The Nightshirt Sightings, Portents, Forebodings, Suspicions

Spock Was a Zen Man

Leonard Nimoy was, without a doubt, the most decisive influence on my spiritual life. He provided my first model of the mystical path, when I first started becoming curious about such things as a teenager.

When creating the character of Mister Spock, Nimoy was drawing directly from his childhood experiences of Orthodox Judaism, but I would only learn that much later. (Nimoy described the Jewish roots of Spock in a wonderful interview here.) At the time, when I was curled up in my beanbag chair every afternoon in our family rec room watching Star Trek reruns after school, I connected Spock’s Vulcan mental mastery with Eastern religion—specifically, with a story told by Eugen Herrigel in a little paperback I had bought at the bookstore (or perhaps been given), The Method of Zen.

One day on a trip to Tokyo in the 1920s, Herrigel was having lunch with a Japanese colleague when an earthquake struck. Panic quickly broke out, and most of the diners (including Herrigel) jumped up to hurry out of the restaurant. But the man Herrigel was having lunch with remained seated with his hands folded, his eyes nearly closed, completely undisturbed by the shaking going on around them. Fascinated by his companion’s trance-like calm, Herrigel sat down too and felt strangely safe, almost like the man’s trance put out some kind of force field protecting them. When the earthquake was over, the man continued the conversation exactly where it had broken off, saying nothing about what had just happened.

A few days later, Herrigel learned the source of his lunch partner’s amazing, infectious calm—he was a Zen Buddhist, whose emotional steadiness came from years of practicing meditation. Herrigel was sold. He went on to apprentice himself for four years with a Zen archery master and, from that experience, wrote the classic Zen and the Art of Archery.

Zen literature is full of stories of people achieving great feats of insight, physical skill, and mastery of their base emotions after years of focusing their minds. They often become rocks of support, quietly giving strength to others without being burdened by the ego that obscures and obstructs most people.

This seemed to me exactly like Spock—kind and compassionate, able to mentally connect with other beings (even the most exotic), and with a keen and brilliant mind that was unswayed by human passions, delusions, and fears. When alone, he was often shown sitting, eyes half shut, deep in meditation. To this day, I still see the Zen model as being something like a calm, compassionate alien taking a quiet, protective, healing role in the world of panicked humans.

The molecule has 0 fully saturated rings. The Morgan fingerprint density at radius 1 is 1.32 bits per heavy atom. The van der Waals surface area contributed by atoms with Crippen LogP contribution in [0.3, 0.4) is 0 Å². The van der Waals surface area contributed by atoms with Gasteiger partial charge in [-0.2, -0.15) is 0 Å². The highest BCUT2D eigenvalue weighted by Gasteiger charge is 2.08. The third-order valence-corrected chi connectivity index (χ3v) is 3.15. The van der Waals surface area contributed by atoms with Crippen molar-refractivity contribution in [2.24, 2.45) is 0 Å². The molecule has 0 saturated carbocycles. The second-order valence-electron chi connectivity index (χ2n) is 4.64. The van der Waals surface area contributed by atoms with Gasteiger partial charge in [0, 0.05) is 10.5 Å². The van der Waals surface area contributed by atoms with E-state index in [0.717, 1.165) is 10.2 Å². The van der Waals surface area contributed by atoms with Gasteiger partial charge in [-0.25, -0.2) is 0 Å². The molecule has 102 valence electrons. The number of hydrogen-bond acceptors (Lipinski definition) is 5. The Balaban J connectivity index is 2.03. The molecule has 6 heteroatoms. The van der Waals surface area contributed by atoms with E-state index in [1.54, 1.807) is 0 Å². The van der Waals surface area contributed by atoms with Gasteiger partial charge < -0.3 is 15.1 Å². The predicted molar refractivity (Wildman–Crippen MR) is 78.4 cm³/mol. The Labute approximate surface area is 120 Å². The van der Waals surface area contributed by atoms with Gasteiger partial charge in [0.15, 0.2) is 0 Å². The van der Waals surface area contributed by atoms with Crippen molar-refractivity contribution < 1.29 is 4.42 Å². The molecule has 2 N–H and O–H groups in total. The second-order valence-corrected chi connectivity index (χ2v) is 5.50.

Connecting Herrigel’s story to Spock made a huge impression on me, at a time when I was very impressionable. My hero, Spock, was clearly a Zen man, and I badly wanted to be one of those too.

I wonder how many other young people mistook Nimoy’s “Jewish” alien as a Zen master, sending them headlong on a rewarding, lifelong embrace of Zen or other Eastern religious paths?


I am a science writer and armchair Fortean based in Washington, DC. Write to me at eric.wargo [at]

2 Responses to “Spock Was a Zen Man”

  • It certainly appears that L.N. is making this transition “in a good light” — that is, it’s easy to find tributes to him that show that not only did he create an inspiring and memorable character and did other memorable and important acting work he also lived his life in ways that demonstrate that he consciously worked to improve upon himself and leave a good legacy. I’m pretty sure he had some low spots, but in the long run, he appears to have lived with good intention.

    I’ve only got guesses as to what particular Jewish mystical traditions Nimoy drew on to sculpt Spock, but I wonder how much the associated practices resemble Zen practices? For many years I have entertained the notion that the mystical traditions of different ‘religions’ are in many ways closer to each other than they are, individually, to the exoteric traditions to which they are attached (including Christian mystical and contemplative traditions that have gotten the historical short shrift).

    One of the things I have noticed about the evolution of “Vulcan” within the Star Trek universe is that, in ST:TOS, it often seems assumed that Vulcan logic and stoicism is something “genetic,” a “primary property” of being from Vulcan. This seems especially apparent to me in comments from McCoy. As things develop, though, it becomes very clear that “Vulcan” is a set of principles and practices that the Vulcan society adapted of necessity, because their “natures” were disastrously violent, and even (to me, Tuvok was the clearest example of this) neurotic.

  • I don’t know if Spock was based on Jewish mysticism; Nimoy said that he took the gestures and expressions from stuff he observed rabbis doing in temple services as a boy. But I agree with you–mystical traditions are much more similar to each other than they are to the exoteric religious traditions that devolved from them. All paths up the same mountain.

    You might re-watch the original series season 1 episode “The Naked Time”–my favorite Trek episode, with Nimoy’s best acting–where it is pretty evident (even at this early point in the series) that the Vulcan stoicism is purely a cultural veneer, not anything more intrinsic.